So, the longitude of the ascending node is the direction you would need to be looking in order to see Astraea, if you knew precisely when it was about to start heading upwards above the ecliptic. Does that make sense?

A poem from Emerson to finish (“cap-a-pie” means from head to foot):


Each the herald is who wrote
His rank, and quartered his own coat.
There is no king nor sovereign state
That can fix a hero’s rate;
Each to all is vulnerable,
Cap-a-pie invulnerable,
Until he write, where all eyes rest,
Slave or master on his breast,

I saw men go up and down,
In the country and the town,
With this tablet on their neck,—
‘Judgement and a judge we seek.’
Not to monarchs they repair,
Nor to learned jurist’s chair;
But they hurry to their peers,
To their kinsfolk and their dears;
Louder than with speech they pray,—
‘What am I? companion, say.’
And the friend not hesitates
To assign just place and mates;
Answers not in word or letter,
Yet is understood the better;
Each to each a looking-glass,
Reflects his figure that doth pass.
Every wayfarer he meets
What himself declared repeats,
What himself confessed records,
Sentences him in his words;
The form is his own corporal form,
And his thought the penal worm.

Yet shine forever virgin minds,
Loved by stars and the purest winds,
Which, o’er passion throned sedate,
Have not hazarded their state;
Disconcert the searching spy,
Rendering to a curious eye
The durance of a granite ledge
To those who gaze from the sea’s edge.
It is there for benefit;
It is there for purging light;
There for purifying storms;
And its depths reflect all forms;
It cannot parley with the mean,—
Pure by impure is not seen.
For there’s no sequestered grot,
Lone mountain tarn, or isle forgot,
But Justice, journeying in the sphere,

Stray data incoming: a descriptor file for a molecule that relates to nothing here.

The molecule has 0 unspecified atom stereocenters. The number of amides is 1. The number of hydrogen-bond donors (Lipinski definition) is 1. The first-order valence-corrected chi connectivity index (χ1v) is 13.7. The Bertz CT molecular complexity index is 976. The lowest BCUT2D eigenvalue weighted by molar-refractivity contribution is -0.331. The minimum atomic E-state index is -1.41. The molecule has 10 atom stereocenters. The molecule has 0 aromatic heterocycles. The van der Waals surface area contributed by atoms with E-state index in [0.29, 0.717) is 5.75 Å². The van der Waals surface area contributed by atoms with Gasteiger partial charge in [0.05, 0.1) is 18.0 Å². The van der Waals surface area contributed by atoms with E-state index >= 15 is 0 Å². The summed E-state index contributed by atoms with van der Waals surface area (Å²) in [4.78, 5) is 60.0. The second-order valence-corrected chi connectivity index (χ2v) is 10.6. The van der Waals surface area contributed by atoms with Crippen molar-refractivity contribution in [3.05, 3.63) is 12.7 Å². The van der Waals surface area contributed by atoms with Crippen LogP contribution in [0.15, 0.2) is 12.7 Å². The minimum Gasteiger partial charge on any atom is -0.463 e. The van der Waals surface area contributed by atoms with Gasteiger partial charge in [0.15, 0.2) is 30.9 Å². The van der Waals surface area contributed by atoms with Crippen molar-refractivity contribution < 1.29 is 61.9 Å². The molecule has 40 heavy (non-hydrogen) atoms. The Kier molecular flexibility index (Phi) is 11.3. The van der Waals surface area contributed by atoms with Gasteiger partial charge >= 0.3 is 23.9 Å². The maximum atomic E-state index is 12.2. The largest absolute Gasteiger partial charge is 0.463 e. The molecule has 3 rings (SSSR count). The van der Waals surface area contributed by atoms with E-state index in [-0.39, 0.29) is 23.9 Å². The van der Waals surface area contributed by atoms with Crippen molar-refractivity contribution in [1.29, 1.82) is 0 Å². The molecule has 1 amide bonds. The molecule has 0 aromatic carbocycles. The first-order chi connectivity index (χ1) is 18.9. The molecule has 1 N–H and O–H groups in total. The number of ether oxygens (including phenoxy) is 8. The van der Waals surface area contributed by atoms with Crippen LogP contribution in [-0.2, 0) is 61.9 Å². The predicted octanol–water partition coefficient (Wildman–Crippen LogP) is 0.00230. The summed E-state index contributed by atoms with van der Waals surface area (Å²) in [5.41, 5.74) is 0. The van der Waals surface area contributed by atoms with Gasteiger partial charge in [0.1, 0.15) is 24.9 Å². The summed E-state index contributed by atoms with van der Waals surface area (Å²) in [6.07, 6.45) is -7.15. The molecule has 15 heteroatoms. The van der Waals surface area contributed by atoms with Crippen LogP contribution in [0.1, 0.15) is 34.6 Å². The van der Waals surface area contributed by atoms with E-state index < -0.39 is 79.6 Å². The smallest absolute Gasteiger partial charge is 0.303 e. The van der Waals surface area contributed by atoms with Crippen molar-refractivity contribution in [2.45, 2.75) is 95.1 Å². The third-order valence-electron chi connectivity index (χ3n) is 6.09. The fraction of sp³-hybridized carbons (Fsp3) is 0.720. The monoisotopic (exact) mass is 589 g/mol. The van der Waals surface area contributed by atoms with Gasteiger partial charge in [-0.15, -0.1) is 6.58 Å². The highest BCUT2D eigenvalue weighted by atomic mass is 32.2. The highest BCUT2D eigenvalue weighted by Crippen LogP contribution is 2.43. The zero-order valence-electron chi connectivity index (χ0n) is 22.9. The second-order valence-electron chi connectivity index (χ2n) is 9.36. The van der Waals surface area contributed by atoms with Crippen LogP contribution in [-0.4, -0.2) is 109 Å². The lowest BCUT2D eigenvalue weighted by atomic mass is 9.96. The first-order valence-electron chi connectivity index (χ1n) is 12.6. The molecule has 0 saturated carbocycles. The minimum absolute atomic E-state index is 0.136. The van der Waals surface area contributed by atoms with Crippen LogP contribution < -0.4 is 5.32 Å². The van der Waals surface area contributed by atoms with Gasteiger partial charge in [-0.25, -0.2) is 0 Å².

Daily stoops to harbour there.

Ralph Waldo Emerson (1847)

1842    Birth of Alphonse Louis Nicolas Borrelly, the French astronomer who crops up in these pages every few weeks as a discoverer of asteroids.  He found 18 in all, and discovered or co-discovered six comets.


December 06 – Pioneer 3

Launched from Cape Canaveral on December 6th 1958, Pioneer 3 was supposed to be a lunar flyby. Unfortunately that didn’t happen, but the craft did manage to reach a distance from Earth of about 63,000 miles, and used its Geiger-Müller tubes to gather useful information about the Van Allen radiation belt.

Pioneer 3 (image: NASA / JPL)

Pioneer 3 (image: NASA / JPL)

Pioneer 3 ended its one day flight by burning up over Africa.

1888   –   Birth of comedian and astronomer Will Hay in Stockton-on-Tees, North East England.  In 1933 he discovered a Great White Spot on Saturn in August 1933 (note: it’s “a” not “the” Great White Spot, as there have been several observed over the past century).  At his home in Norbury, South London, Hay built his own observatory to house his 1895-vintage 12.5 inch Newtonian reflector and the 6-inch refractor he used to discover the white spot.

1893   –   Discovery of asteroid 378 Holmia by Auguste Charlois (the name is the Latin for Stockholm).

1998   –   Launch of the Submillimeter Wave Astronomy Satellite (SWAS).  One of NASA’s SMEX (Small Explorer) missions, SWAS was intended to have an operational life of two years, but managed to stretch to six, studying the cores of interstellar clouds to help our understanding of what they are composed of, and how they cool and collapse to form stars.